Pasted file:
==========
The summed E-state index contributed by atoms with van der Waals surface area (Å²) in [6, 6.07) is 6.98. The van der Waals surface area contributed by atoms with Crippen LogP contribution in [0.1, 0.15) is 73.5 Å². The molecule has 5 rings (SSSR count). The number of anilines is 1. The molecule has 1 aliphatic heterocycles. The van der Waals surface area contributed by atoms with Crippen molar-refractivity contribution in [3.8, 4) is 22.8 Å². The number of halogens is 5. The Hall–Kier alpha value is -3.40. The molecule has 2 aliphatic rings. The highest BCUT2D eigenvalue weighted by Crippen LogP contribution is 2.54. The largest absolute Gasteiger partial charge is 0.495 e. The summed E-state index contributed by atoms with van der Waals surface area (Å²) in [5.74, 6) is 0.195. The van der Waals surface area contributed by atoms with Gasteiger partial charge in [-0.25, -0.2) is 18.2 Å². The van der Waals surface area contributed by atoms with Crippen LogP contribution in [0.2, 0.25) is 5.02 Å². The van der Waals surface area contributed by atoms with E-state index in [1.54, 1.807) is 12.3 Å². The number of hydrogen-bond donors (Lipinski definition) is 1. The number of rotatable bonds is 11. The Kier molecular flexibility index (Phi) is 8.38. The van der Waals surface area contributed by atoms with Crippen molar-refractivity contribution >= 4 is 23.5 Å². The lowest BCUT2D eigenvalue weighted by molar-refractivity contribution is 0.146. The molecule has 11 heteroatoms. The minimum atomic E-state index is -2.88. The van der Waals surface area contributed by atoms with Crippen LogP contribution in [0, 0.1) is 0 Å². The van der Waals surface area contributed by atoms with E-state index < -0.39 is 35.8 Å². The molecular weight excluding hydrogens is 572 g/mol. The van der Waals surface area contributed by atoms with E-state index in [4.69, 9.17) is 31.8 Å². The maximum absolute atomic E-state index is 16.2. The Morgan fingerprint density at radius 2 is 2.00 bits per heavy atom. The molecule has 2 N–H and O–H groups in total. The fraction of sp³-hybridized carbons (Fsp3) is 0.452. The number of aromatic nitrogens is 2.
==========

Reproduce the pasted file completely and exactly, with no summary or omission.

The summed E-state index contributed by atoms with van der Waals surface area (Å²) in [6, 6.07) is 6.98. The van der Waals surface area contributed by atoms with Crippen LogP contribution in [0.1, 0.15) is 73.5 Å². The molecule has 5 rings (SSSR count). The number of anilines is 1. The molecule has 1 aliphatic heterocycles. The van der Waals surface area contributed by atoms with Crippen molar-refractivity contribution in [3.8, 4) is 22.8 Å². The number of halogens is 5. The Hall–Kier alpha value is -3.40. The molecule has 2 aliphatic rings. The highest BCUT2D eigenvalue weighted by Crippen LogP contribution is 2.54. The largest absolute Gasteiger partial charge is 0.495 e. The summed E-state index contributed by atoms with van der Waals surface area (Å²) in [5.74, 6) is 0.195. The van der Waals surface area contributed by atoms with Gasteiger partial charge in [-0.25, -0.2) is 18.2 Å². The van der Waals surface area contributed by atoms with Crippen LogP contribution in [0.2, 0.25) is 5.02 Å². The van der Waals surface area contributed by atoms with E-state index in [1.54, 1.807) is 12.3 Å². The number of hydrogen-bond donors (Lipinski definition) is 1. The number of rotatable bonds is 11. The Kier molecular flexibility index (Phi) is 8.38. The van der Waals surface area contributed by atoms with Crippen molar-refractivity contribution >= 4 is 23.5 Å². The lowest BCUT2D eigenvalue weighted by molar-refractivity contribution is 0.146. The molecule has 11 heteroatoms. The minimum atomic E-state index is -2.88. The van der Waals surface area contributed by atoms with Crippen LogP contribution in [0, 0.1) is 0 Å². The van der Waals surface area contributed by atoms with E-state index < -0.39 is 35.8 Å². The molecular weight excluding hydrogens is 572 g/mol. The van der Waals surface area contributed by atoms with E-state index in [4.69, 9.17) is 31.8 Å². The maximum absolute atomic E-state index is 16.2. The Morgan fingerprint density at radius 2 is 2.00 bits per heavy atom. The molecule has 2 N–H and O–H groups in total. The fraction of sp³-hybridized carbons (Fsp3) is 0.452. The number of aromatic nitrogens is 2.